So this loony little post taught me a lot about American fundamentalist Christians: They are not Christians at all. Fundamentally, they are no different from the Taliban: Selfish hate-mongers who think they understand their gods better than their chosen prophets. If, in all practical ways, they oppose Jesus (or Mohammed), how can they claim to follow the reformed religion with which they associate?

If empathy is the highest goal a human can strive to achieve (in these and many other religions), what happened to make their fundamentalist adherents so blind to their prophets' teachings and spiritually sick?

I can only conclude that ethical humanism is closer to the fundamentalist teachings of these reformist prophets than the modern evangelical religions, and that - in their recent US election defeats, however they perceive them - the lesson their gods are trying to teach them is: You are wrong. Pay attention.

Full disclosure:
I abandoned organized Christianity decades ago. This dissociation started when my church tried to teach me that all unbaptized babies to go Hell. This did not sync with the teachings of Jesus, and when I tried to argue this point, I was told I could not be "confirmed" (accept Communion) without saying the words. This taught me fundamentalist evangelical Christianity is more concerned with human interpretation and the spread of their church than with understanding God's message from Jesus. My disillusion grew whenever I visited my stepfather's Catholic mass, which was less overtly hateful yet more smugly certain that everyone who went against the Pope's message was wrong. My search for spiritual fulfillment led me to study many other forms of religion, including the Christian mystics, Buddhism, Shinto, and countless less-favored forms. At the root of all these, I felt, we can identify God's or the gods' true message.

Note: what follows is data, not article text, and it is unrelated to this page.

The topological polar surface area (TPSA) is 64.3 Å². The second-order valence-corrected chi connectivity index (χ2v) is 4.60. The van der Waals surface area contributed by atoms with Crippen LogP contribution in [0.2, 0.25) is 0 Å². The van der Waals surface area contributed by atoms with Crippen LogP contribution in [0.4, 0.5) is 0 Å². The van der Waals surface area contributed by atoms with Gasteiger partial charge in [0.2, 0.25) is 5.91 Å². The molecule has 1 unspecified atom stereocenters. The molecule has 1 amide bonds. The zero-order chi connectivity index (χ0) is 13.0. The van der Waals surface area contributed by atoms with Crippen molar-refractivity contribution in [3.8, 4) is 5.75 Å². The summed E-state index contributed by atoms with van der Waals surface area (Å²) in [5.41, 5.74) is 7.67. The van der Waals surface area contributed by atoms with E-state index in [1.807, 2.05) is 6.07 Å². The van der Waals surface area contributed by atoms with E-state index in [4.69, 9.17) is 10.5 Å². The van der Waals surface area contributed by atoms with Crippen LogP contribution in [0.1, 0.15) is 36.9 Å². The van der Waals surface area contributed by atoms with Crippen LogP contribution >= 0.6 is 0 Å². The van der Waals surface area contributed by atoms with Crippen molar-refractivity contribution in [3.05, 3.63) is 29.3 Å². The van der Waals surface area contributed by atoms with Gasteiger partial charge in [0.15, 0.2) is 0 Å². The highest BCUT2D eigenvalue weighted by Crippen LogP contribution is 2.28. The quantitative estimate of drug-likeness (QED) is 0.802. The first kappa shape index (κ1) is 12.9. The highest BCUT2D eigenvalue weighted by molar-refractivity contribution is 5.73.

The mental readjustment for me arrived one day when I was camping in the Montana Badlands. This was the last day I lived in that state. I was the only human being for hundreds of miles around. A lone deer attended me as I hiked through dinosaur-bone-studded buttes. Layers of gray, brown, and black stone and dirt described in measurable form more than 100 million years of time piling upon the Earth. Occasionally the little deer came upon a flowering cactus - the only real color in that dusty place - and munched it, then resumed following me on my quest. At some point, in the quiet of my own thoughts punctuated only by breezes brushing loose mudstone pebbles, I realized that I was walking through a cathedral more holy than the greatest structure built by human hands.